Malavika Talukder

Communication Design
Department of Video

National Institute of Design (NID, Ahmedabad)


This project is in association with the Centre for Cooperative Research in Social Sciences (CCRSS, Pune) and is part of the ongoing project "Unfettered Voices" which they are conducting in collaboration with Centre de Sciences Humaines (CSH, New Delhi).

"Unfettered voices" is a project to extensively document the specific forms of expression and communication peculiar to women in rural areas of Maharashtra. While doing extensive documentation, social animators felt the need to come back to a few individuals who seem to be different within their society. These persons seem to be eager to pass on their personal experience, something that is not very easy within their existing social structure. So far the process of collection of these songs has been through recording groups of women grinding and the transcription of their words. Among these are women who hold a larger repertory of grindmill songs and these sessions do not do them justice.

The project "Autobiographies" is a partial response to this need. It takes advantage of the accuracy and reflexivity of audiovisual media; at the same time, paradoxically, it is an outsider's view of an intimate expression of this society.

The project attempts to be a representation of an individual's motivations, vision of life and patterns of communication. It also portrays the various social forces and events in the individual daily existence that appear as messages in their songs.

This could go deeper and provide new information about the emergence of female identity and individuality in a rural society.


The methodology for dealing with this theme is video and sound recordings in which various patterns of communication may be observed.

Some audio and visual materials had already been collected in different contexts and lent themselves to editing for this purpose. The challenge lied in making the film more transparent, autobiographical -- where the situation is naturally catalysed and not prompted or engineered. This involved close interaction with the social animators and the characters involved.

The film

The film "Autobiographies" became my diploma project at NID under the guidance of Akhil Succena and consultancy of Tridip Suhrud. Shooting was done in Spring 1997, using Hi-8 video format, and the final editing was realised in Beta format during the rest of the year.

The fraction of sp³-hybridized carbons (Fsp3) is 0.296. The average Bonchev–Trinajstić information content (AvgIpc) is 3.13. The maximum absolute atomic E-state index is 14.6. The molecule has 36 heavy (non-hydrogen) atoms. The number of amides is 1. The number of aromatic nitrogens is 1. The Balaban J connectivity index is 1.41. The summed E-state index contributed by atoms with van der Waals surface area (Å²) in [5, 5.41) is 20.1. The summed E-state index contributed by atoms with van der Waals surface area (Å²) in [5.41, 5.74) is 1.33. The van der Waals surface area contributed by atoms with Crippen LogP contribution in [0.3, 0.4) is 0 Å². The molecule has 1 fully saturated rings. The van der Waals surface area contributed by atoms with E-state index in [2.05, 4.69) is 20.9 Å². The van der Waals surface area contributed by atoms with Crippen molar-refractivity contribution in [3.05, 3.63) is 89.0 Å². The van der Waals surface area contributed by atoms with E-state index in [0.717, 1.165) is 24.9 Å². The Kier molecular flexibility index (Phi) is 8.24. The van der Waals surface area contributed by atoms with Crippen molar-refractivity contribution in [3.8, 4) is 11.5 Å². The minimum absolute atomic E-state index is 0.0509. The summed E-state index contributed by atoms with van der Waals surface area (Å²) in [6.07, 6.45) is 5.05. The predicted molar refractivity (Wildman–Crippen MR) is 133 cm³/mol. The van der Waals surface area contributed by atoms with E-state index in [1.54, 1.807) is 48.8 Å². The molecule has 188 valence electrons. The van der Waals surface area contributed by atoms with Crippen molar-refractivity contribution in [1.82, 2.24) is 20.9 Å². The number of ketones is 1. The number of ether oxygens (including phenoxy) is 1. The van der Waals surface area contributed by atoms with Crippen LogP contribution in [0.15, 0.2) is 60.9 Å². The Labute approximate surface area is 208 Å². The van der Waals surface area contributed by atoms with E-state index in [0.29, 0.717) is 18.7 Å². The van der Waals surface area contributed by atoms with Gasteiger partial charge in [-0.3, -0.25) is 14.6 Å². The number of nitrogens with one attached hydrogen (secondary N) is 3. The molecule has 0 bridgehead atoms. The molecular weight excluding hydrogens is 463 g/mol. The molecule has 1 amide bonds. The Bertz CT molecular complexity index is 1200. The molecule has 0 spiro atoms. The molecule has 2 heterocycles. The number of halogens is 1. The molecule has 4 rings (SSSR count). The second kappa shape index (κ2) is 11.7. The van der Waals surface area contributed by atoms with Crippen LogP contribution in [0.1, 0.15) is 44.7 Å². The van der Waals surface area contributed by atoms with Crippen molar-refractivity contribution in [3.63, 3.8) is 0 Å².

The information and anecdotes available were well organised under women's issues, gender studies, of persons and their poetry, the grindmill and Bhakti, the peasant women and their songs. My curiosity was aroused by the women themselves. What has brought on this poetry, the pain? How did they live, what were they all about? This developed into the idea of doing portraits of these peasant women. Perhaps autobiographical of women who could speak about their lives and the various social forces and events in their daily existence, that appear as messages in their songs.

My curiosity was aroused by these strong, resilient women who seem almost invisible in the texts of their songs. The film attempts to portray two women from Parbhani district (Marathwada) who seem to be different within their society.

The approach was to capture some of the various social forces and events in their daily existence that appear as messages in their songs.

Firstly, Gangubai the leper lady, a poet and a singer with an exceptional voice, from village Tadkalas.

Ambore Gangu (photo Andréine Bel)

Listen to voice

I take your name, God,
Every morning and evening,
And forget myself.

Secondly, Dharubai and Parobai, two sisters from Savargaon who fought for centre stage when Bernard Bel was shooting a session in 1996. They started singing their own songs and forced a group of young women to silence.

However Parobai could not be included, since she had left her village and was in hiding due to domestic violence.

That left Dharubai and Gangubai.

Jagatap Dhura "Dharubai" (photo Andréine Bel)

My initial assumption of portraying the two women, who were different yet marginalised in their society, was proved incorrect as I went on. Dharubai is very much part of the social hierarchy as a dai (traditional midwife), money-lender and land owner. Gangubai, too is not shunned and well integrated into her community by her melodious voice and repertoire songs influenced by the Bhakti cult.

As I got to know them better, both these women, though physically so apart, shared a zeal to keep the tradition of grindmill songs alive.

New Delhi, December 1997

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